Tuesday, November 3, 2009

Go Ahead and Pray for Patience

Have you ever heard or even said yourself: "Don't pray for patience. God might give it to you." In all honesty, I sometimes qualify my prayers. I don't want God to disrupt my life with pain or trouble. So I carefully pray not only for a blessing, but how specifically I want it accomplished. Essentially, I struggle to trust God to do the best thing for me. I am underestimating the goodness of God.

Jesus knew this was a human tendency. So after telling his disciples to ask, seek, and knock in their prayers, he reminded them of God's goodness and desire to give good to His children. "What man is there among you who, when his son asks for a loaf, will give him a stone? Or if he asks for a fish; he will not give him a snake, will he? If you then, being evil, know how to give good gifts to your children, how much more will your heavenly Father who is in heaven give what is good to those who ask Him?" (Matthew 7:9-11) God delights in doing good things for His children, because He is good.

A friend of mine committed herself into a mental health facility very recently. She was struggling with suicidal thoughts and feared herself capable of doing bodily harm. Her doctor urged her to put herself into a safe environment. It has been over a year since she was diagnosed with Bipolar Disorder. This is a woman with a true heart for God. Even now, while presently in excruciating emotional distress, she has determinedly placed herself into God's capable hands, waiting for Him to use her illness for His glory. No medications as yet have stemmed the wild up and down emotional roller coaster she is on. She continues to wait.

It is so hard to watch someone you love suffer. In my prayers for her, I instruct God on how He should act. It is time for the suffering to end, I inform Him. She's been through enough. Once again, I am doubting the goodness of God.

A God who is good will only do good for us. But it is challenging to believe in that goodness in light of the suffering and terrible things that happen to those that love the Lord. How can these things be good?

Maybe we need to rethink our definition of good.

A psalm writer named Asaph found it necessary to do just that. At the beginning of Psalm 73, Asaph perceives good as health, wealth, and security. Therefore his faith in the goodness of God falters as he sees the wicked flourish while godly people struggle. Then, in the middle of the psalm, Asaph has a eureka moment. His conflict abruptly comes to an end when he enters God's presence. "Then I perceived their end," he confesses.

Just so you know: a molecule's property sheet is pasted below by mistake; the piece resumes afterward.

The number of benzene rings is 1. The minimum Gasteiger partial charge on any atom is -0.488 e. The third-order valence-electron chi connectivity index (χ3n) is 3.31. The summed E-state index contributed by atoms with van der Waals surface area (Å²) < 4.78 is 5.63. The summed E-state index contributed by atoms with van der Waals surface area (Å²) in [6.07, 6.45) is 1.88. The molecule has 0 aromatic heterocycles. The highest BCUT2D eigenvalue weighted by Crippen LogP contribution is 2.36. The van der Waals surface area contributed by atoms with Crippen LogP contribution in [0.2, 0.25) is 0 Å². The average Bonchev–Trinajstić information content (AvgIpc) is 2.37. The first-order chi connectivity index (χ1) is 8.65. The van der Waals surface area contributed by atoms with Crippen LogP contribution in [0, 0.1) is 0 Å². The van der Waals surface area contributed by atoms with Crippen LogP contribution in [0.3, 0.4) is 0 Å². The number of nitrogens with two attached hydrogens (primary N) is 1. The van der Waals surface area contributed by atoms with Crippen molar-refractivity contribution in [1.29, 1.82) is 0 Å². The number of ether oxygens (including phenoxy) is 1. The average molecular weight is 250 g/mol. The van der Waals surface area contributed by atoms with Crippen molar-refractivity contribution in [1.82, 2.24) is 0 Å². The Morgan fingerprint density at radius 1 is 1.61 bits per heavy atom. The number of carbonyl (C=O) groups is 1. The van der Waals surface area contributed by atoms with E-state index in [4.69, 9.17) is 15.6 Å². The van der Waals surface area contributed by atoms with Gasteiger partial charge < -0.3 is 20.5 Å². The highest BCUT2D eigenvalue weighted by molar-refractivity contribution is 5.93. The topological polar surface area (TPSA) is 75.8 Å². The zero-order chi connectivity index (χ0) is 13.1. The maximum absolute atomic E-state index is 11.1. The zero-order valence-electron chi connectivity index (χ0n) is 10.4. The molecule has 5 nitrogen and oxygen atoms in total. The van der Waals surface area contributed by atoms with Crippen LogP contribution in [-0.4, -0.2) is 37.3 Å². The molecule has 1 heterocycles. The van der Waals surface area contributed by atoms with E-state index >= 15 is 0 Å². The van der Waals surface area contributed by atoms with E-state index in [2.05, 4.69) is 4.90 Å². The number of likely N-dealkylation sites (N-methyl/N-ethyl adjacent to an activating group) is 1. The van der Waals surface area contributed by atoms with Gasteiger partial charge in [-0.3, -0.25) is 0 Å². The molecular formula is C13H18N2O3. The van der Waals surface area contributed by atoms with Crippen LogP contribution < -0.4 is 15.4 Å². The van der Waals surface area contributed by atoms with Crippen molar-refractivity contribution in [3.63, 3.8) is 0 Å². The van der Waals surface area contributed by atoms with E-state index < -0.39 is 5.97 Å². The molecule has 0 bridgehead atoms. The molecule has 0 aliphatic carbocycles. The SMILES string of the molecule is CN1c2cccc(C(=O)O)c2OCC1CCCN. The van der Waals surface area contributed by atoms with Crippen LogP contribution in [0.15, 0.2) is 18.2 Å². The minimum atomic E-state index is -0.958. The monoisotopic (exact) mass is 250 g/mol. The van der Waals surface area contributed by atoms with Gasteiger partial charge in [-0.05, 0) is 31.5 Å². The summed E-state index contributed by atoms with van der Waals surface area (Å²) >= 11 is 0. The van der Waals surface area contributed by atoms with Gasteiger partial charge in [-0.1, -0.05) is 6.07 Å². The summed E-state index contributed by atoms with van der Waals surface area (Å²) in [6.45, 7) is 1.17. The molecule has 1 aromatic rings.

Until the middle of the psalm, Asaph thought of goodness in very external terms, as many of us do. But as he comes face to face with God, he understands he has missed the truth. God's goodness must be viewed within the reality of eternity.

God is all about His relationship with us. His desire is to draw us into a close, intimate bond. One way He does this is through trials and various struggles, because prosperity breeds independence. The success of the wicked had actually hardened their hearts toward God. They had become proud and arrogant. This independence would cost them a great deal, especially in light of eternity.

In the end, Asaph finally concludes the struggle has brought him good. "My flesh and my heart may fail, but God is the strength of my heart and my portion forever... the nearness of God is my good." Asaph has redefined good at the end of his psalm. It no longer means health and wealth. He now understands that intimacy with God is the greatest good, and it is this God has in mind for His people.

To understand the goodness of God, we must look beyond ourselves and view reality as our eternal God does. Elisabeth Elliot put it this way: "He makes us wait. He keeps us on purpose in the dark. He makes us walk when we want to run, sit still when we want to walk, for He has things to do in our souls that we are not interested in." Whether we know it or not, the best thing (the greatest good) is to be in a close relationship with Him. God sometimes chooses to accomplish this through the struggle.


Van said...

You have challenged me - I'm rethinking my definition of good. My prayers are with you and yours sweet friend.

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